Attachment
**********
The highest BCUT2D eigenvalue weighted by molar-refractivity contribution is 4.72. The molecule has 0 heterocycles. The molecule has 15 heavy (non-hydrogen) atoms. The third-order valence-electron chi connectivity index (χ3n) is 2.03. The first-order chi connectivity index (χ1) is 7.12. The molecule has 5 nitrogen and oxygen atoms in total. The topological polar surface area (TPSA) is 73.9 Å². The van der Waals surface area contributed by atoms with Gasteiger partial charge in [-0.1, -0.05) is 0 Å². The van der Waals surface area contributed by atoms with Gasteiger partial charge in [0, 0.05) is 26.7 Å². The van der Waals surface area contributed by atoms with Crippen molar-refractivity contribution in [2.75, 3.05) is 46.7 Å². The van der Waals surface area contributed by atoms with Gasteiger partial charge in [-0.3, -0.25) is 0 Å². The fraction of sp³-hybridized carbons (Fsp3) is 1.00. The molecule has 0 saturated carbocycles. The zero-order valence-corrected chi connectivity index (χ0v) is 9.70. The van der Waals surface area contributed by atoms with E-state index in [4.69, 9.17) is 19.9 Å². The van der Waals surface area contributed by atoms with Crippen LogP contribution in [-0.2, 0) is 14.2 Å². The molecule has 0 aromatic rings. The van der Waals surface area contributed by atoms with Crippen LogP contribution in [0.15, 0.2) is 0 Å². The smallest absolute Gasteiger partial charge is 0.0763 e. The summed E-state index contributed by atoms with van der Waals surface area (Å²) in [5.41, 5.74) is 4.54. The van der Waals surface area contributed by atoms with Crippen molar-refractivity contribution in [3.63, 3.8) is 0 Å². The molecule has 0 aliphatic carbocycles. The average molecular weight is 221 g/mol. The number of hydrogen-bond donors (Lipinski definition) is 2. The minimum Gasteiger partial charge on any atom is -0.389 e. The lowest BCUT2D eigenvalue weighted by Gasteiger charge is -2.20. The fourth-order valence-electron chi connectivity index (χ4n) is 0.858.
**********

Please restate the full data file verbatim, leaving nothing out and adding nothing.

The highest BCUT2D eigenvalue weighted by molar-refractivity contribution is 4.72. The molecule has 0 heterocycles. The molecule has 15 heavy (non-hydrogen) atoms. The third-order valence-electron chi connectivity index (χ3n) is 2.03. The first-order chi connectivity index (χ1) is 7.12. The molecule has 5 nitrogen and oxygen atoms in total. The topological polar surface area (TPSA) is 73.9 Å². The van der Waals surface area contributed by atoms with Gasteiger partial charge in [-0.1, -0.05) is 0 Å². The van der Waals surface area contributed by atoms with Gasteiger partial charge in [0, 0.05) is 26.7 Å². The van der Waals surface area contributed by atoms with Crippen molar-refractivity contribution in [2.75, 3.05) is 46.7 Å². The van der Waals surface area contributed by atoms with Gasteiger partial charge in [-0.3, -0.25) is 0 Å². The fraction of sp³-hybridized carbons (Fsp3) is 1.00. The molecule has 0 saturated carbocycles. The zero-order valence-corrected chi connectivity index (χ0v) is 9.70. The van der Waals surface area contributed by atoms with E-state index in [4.69, 9.17) is 19.9 Å². The van der Waals surface area contributed by atoms with Crippen LogP contribution in [-0.2, 0) is 14.2 Å². The molecule has 0 aromatic rings. The van der Waals surface area contributed by atoms with Crippen LogP contribution in [0.15, 0.2) is 0 Å². The smallest absolute Gasteiger partial charge is 0.0763 e. The summed E-state index contributed by atoms with van der Waals surface area (Å²) in [5.41, 5.74) is 4.54. The van der Waals surface area contributed by atoms with Crippen molar-refractivity contribution in [3.63, 3.8) is 0 Å². The molecule has 0 aliphatic carbocycles. The average molecular weight is 221 g/mol. The number of hydrogen-bond donors (Lipinski definition) is 2. The minimum Gasteiger partial charge on any atom is -0.389 e. The lowest BCUT2D eigenvalue weighted by Gasteiger charge is -2.20. The fourth-order valence-electron chi connectivity index (χ4n) is 0.858.